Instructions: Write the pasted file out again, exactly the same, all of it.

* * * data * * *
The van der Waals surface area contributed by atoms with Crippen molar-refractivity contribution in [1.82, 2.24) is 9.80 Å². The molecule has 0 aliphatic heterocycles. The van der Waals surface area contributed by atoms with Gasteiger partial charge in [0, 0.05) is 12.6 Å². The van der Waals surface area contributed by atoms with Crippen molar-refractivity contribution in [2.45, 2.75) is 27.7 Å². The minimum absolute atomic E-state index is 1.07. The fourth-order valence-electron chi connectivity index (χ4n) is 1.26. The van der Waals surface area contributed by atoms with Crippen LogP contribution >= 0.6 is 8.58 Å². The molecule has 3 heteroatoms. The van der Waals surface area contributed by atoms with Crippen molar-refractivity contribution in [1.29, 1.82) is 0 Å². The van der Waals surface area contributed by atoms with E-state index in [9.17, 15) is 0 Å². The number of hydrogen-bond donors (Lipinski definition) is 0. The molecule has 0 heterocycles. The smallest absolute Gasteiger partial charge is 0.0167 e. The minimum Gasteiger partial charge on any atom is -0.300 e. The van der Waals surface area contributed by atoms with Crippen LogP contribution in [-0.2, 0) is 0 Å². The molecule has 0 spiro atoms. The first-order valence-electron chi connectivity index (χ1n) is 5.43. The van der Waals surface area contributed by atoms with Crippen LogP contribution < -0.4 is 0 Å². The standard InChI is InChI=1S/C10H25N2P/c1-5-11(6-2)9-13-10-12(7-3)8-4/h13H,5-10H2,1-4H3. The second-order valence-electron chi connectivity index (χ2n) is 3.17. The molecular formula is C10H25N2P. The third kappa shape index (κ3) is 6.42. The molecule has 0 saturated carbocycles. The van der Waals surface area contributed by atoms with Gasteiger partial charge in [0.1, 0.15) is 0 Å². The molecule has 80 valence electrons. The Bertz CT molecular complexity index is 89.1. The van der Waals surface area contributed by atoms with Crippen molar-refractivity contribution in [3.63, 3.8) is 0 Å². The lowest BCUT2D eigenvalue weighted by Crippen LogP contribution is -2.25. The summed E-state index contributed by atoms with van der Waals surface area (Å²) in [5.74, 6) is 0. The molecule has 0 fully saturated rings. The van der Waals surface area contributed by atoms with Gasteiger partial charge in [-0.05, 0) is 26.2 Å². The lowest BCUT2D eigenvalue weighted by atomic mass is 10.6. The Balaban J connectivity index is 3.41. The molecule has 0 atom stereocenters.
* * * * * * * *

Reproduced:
The van der Waals surface area contributed by atoms with Crippen molar-refractivity contribution in [1.82, 2.24) is 9.80 Å². The molecule has 0 aliphatic heterocycles. The van der Waals surface area contributed by atoms with Gasteiger partial charge in [0, 0.05) is 12.6 Å². The van der Waals surface area contributed by atoms with Crippen molar-refractivity contribution in [2.45, 2.75) is 27.7 Å². The minimum absolute atomic E-state index is 1.07. The fourth-order valence-electron chi connectivity index (χ4n) is 1.26. The van der Waals surface area contributed by atoms with Crippen LogP contribution >= 0.6 is 8.58 Å². The molecule has 3 heteroatoms. The van der Waals surface area contributed by atoms with Crippen molar-refractivity contribution in [1.29, 1.82) is 0 Å². The van der Waals surface area contributed by atoms with E-state index in [9.17, 15) is 0 Å². The number of hydrogen-bond donors (Lipinski definition) is 0. The molecule has 0 heterocycles. The smallest absolute Gasteiger partial charge is 0.0167 e. The minimum Gasteiger partial charge on any atom is -0.300 e. The van der Waals surface area contributed by atoms with Crippen LogP contribution in [-0.2, 0) is 0 Å². The molecule has 0 spiro atoms. The first-order valence-electron chi connectivity index (χ1n) is 5.43. The van der Waals surface area contributed by atoms with Crippen LogP contribution < -0.4 is 0 Å². The standard InChI is InChI=1S/C10H25N2P/c1-5-11(6-2)9-13-10-12(7-3)8-4/h13H,5-10H2,1-4H3. The second-order valence-electron chi connectivity index (χ2n) is 3.17. The molecular formula is C10H25N2P. The third kappa shape index (κ3) is 6.42. The molecule has 0 saturated carbocycles. The van der Waals surface area contributed by atoms with Gasteiger partial charge in [0.1, 0.15) is 0 Å². The molecule has 80 valence electrons. The Bertz CT molecular complexity index is 89.1. The van der Waals surface area contributed by atoms with Crippen molar-refractivity contribution in [3.63, 3.8) is 0 Å². The lowest BCUT2D eigenvalue weighted by Crippen LogP contribution is -2.25. The summed E-state index contributed by atoms with van der Waals surface area (Å²) in [5.74, 6) is 0. The molecule has 0 fully saturated rings. The van der Waals surface area contributed by atoms with Gasteiger partial charge in [-0.05, 0) is 26.2 Å². The lowest BCUT2D eigenvalue weighted by atomic mass is 10.6. The Balaban J connectivity index is 3.41. The molecule has 0 atom stereocenters.